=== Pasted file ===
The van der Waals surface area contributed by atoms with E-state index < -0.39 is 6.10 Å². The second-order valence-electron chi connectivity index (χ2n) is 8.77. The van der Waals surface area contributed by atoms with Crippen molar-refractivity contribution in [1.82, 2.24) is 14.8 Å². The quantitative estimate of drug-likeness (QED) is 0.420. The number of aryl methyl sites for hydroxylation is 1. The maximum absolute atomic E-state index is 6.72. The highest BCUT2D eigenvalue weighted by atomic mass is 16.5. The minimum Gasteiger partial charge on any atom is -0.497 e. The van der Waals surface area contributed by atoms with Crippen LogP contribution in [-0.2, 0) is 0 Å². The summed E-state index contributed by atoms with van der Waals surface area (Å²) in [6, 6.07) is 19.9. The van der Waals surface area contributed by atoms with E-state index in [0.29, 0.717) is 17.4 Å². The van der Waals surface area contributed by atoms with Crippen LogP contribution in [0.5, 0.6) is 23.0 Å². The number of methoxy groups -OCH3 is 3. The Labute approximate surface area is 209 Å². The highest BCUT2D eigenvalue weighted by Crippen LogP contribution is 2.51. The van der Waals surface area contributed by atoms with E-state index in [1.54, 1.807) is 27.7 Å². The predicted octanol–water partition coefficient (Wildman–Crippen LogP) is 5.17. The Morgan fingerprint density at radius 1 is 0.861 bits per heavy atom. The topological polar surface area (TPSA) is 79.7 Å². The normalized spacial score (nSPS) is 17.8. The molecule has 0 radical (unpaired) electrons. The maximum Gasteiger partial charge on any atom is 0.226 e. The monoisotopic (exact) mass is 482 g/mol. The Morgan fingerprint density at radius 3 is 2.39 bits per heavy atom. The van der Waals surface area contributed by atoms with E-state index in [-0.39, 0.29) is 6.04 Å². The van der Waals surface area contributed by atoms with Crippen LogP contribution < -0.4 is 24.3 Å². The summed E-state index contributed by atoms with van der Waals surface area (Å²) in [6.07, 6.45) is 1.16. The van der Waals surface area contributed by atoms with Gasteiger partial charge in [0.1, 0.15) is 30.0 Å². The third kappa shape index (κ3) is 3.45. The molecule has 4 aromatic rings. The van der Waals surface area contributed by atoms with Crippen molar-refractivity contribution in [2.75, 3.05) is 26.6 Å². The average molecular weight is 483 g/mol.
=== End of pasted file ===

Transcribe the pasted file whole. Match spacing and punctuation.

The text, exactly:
The van der Waals surface area contributed by atoms with E-state index < -0.39 is 6.10 Å². The second-order valence-electron chi connectivity index (χ2n) is 8.77. The van der Waals surface area contributed by atoms with Crippen molar-refractivity contribution in [1.82, 2.24) is 14.8 Å². The quantitative estimate of drug-likeness (QED) is 0.420. The number of aryl methyl sites for hydroxylation is 1. The maximum absolute atomic E-state index is 6.72. The highest BCUT2D eigenvalue weighted by atomic mass is 16.5. The minimum Gasteiger partial charge on any atom is -0.497 e. The van der Waals surface area contributed by atoms with Crippen LogP contribution in [-0.2, 0) is 0 Å². The summed E-state index contributed by atoms with van der Waals surface area (Å²) in [6, 6.07) is 19.9. The van der Waals surface area contributed by atoms with E-state index in [0.29, 0.717) is 17.4 Å². The van der Waals surface area contributed by atoms with Crippen LogP contribution in [0.5, 0.6) is 23.0 Å². The number of methoxy groups -OCH3 is 3. The Labute approximate surface area is 209 Å². The highest BCUT2D eigenvalue weighted by Crippen LogP contribution is 2.51. The van der Waals surface area contributed by atoms with E-state index in [1.54, 1.807) is 27.7 Å². The predicted octanol–water partition coefficient (Wildman–Crippen LogP) is 5.17. The Morgan fingerprint density at radius 1 is 0.861 bits per heavy atom. The topological polar surface area (TPSA) is 79.7 Å². The normalized spacial score (nSPS) is 17.8. The molecule has 0 radical (unpaired) electrons. The maximum Gasteiger partial charge on any atom is 0.226 e. The monoisotopic (exact) mass is 482 g/mol. The Morgan fingerprint density at radius 3 is 2.39 bits per heavy atom. The van der Waals surface area contributed by atoms with E-state index in [-0.39, 0.29) is 6.04 Å². The van der Waals surface area contributed by atoms with Crippen LogP contribution < -0.4 is 24.3 Å². The summed E-state index contributed by atoms with van der Waals surface area (Å²) in [6.07, 6.45) is 1.16. The van der Waals surface area contributed by atoms with Gasteiger partial charge in [0.1, 0.15) is 30.0 Å². The third kappa shape index (κ3) is 3.45. The molecule has 4 aromatic rings. The van der Waals surface area contributed by atoms with Crippen molar-refractivity contribution in [2.75, 3.05) is 26.6 Å². The average molecular weight is 483 g/mol.